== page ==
Alfred Morgan Lee (1901-1975)

Alfred Morgan Lee was a journalist and editor for the Huddersfield Examiner.


He was born in Thurlstone in 1901, the son of foreman John William Lee and his wife Sally. He was one of seven children, including an adopted son.

In March 1921, he travelled third-class aboard the Corsican from Liverpool to Saint John, Canada.[1] He appears to have spent two years in the Canada, possibly working as a teacher, before returning to England in March 1923 aboard the Montrose.[2]

It is assumed that he began working in a junior capacity for the Huddersfield Examiner newspaper on his return.

He married Nellie Brierley in 1924.

In 1936, he was one of only 25 British journalists permitted to attend the Berlin Olympics. He later recounted of his experience meeting the Führer: "Hitler and I stared at each other, both of us puzzled what to do next."[3]

Lee was appointed War Correspondent for the Examiner following the retreat at Dunkirk during the summer of 1940, but had been previously been dispatched to France during the winter of 1939/40.[4]

In his book, As I Saw It (published December 1945), Lee recounted his many wartime experiences, which included accidentally entering a German occupied town before it had surrendered to the Allies, sharing a bottle of champagne with a four freshly-liberated Huddersfield prisoners-of-war at Offlag 79, and the unspeakable horrors he experienced at Bergen-Belsen concentration camp.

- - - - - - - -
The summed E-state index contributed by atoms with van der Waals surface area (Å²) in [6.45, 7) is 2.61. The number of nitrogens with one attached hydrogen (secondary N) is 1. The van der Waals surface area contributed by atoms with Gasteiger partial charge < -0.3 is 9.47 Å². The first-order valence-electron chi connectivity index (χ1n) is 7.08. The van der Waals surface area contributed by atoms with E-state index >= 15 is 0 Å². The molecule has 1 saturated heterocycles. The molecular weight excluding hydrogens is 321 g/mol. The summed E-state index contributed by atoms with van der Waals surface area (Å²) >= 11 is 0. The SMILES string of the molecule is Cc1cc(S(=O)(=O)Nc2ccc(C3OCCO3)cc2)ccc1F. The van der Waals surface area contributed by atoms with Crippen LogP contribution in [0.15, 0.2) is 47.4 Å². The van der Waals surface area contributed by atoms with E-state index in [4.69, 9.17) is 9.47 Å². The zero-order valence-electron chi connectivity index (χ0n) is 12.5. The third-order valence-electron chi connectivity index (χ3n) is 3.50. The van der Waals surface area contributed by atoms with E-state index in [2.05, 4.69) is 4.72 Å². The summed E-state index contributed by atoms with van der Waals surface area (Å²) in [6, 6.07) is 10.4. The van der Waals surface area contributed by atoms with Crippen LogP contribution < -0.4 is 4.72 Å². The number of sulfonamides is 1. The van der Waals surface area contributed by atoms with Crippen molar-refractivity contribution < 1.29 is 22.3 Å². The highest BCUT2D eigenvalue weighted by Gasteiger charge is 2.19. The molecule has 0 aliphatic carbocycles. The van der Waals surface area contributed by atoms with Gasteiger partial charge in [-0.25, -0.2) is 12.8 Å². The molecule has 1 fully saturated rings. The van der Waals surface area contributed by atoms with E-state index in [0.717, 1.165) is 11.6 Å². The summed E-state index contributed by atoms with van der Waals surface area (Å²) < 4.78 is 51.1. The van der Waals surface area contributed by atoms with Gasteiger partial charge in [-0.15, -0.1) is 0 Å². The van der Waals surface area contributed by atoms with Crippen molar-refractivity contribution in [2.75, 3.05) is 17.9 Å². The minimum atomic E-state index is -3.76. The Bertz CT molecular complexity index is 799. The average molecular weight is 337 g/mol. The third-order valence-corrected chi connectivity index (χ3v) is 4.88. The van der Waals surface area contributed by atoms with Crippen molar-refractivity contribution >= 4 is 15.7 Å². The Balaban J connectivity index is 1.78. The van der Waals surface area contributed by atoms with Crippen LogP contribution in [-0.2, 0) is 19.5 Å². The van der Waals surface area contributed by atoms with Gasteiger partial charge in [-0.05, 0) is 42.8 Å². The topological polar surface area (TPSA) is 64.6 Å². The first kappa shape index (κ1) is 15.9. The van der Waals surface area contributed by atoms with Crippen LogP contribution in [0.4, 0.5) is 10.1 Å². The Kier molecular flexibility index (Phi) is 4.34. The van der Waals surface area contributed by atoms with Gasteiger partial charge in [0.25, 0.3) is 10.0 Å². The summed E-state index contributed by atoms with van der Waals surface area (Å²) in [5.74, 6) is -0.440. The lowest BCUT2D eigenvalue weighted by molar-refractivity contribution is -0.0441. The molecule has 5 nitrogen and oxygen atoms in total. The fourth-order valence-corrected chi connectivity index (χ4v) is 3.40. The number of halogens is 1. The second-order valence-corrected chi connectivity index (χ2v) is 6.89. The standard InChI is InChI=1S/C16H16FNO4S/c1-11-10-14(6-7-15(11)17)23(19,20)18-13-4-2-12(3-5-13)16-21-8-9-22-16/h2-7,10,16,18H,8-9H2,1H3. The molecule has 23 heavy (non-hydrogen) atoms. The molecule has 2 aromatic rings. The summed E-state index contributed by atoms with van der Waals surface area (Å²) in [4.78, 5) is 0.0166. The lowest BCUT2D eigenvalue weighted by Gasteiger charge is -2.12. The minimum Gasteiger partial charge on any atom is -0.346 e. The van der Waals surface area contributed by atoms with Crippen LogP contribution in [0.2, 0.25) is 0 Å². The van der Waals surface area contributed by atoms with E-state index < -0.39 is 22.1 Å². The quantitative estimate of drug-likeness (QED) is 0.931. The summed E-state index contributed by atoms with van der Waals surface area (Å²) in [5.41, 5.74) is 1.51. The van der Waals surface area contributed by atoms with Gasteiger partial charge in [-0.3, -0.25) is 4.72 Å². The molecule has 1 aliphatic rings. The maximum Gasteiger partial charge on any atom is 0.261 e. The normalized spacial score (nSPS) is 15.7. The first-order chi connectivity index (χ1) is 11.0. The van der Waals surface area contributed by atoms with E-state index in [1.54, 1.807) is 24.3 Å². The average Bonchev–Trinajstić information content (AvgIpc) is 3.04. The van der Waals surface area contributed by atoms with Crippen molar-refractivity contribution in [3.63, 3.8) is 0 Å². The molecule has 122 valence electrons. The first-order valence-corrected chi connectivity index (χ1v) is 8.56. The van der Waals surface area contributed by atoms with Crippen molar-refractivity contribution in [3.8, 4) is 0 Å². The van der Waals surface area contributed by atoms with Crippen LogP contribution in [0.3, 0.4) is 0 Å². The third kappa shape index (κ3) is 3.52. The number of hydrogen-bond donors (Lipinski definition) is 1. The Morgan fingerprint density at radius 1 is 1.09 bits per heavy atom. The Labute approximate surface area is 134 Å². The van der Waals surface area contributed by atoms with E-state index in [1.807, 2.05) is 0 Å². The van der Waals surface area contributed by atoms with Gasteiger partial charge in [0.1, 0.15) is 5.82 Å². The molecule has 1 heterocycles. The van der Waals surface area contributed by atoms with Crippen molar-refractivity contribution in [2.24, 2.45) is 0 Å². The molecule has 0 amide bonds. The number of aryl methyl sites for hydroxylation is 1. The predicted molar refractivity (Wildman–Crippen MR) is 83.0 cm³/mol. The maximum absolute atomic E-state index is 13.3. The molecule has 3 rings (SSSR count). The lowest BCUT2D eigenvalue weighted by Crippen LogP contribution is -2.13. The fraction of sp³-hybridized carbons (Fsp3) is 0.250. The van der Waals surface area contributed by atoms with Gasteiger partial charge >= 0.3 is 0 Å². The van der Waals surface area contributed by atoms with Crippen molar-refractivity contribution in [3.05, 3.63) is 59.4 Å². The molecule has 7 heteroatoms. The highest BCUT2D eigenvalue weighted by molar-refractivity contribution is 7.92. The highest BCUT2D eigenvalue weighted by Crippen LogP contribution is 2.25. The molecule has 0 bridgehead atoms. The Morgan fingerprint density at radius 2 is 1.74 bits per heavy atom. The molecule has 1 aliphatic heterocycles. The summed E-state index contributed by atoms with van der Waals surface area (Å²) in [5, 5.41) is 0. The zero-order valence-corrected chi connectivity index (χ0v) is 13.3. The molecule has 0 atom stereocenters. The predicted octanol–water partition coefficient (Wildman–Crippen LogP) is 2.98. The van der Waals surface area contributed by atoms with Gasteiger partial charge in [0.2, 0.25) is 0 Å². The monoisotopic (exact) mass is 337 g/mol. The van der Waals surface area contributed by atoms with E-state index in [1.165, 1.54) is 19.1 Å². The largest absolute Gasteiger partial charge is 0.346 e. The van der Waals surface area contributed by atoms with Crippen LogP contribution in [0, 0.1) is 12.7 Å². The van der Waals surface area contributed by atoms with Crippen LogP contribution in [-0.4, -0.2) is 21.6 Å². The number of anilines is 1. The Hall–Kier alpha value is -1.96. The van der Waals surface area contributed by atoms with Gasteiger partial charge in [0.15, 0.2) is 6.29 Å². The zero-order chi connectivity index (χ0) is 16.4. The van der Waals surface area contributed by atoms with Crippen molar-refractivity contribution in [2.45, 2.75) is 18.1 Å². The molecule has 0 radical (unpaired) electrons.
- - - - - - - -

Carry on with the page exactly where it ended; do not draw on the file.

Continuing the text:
He became Joint Editor of the Examiner in 1959 and Chief Editor in 1965, before retiring in 1967. He was a member of the Press Council from 1961 to 1973.[5]

His son, Ivan, was the Editor of the Examiner from 1976 to 1991.[6]

Alfred Morgan Lee died in 1975, aged 73.


Notes and References

  1. The passenger list gives his occupation as "clerk".
  2. His home address is given as "104 Hoyles Terrace, Longwood, Huddersfield."
  3. "Bringing a new moment in the Examiner's historic record" in Huddersfield Examiner (12/Dec/2008).
  4. As I Saw It (1945) by Alfred M. Lee.
  5. Source:
  6. "Letters found in Crosland Moor loft bring horror of World War Two to life" in Huddersfield Examiner (26/May/2013).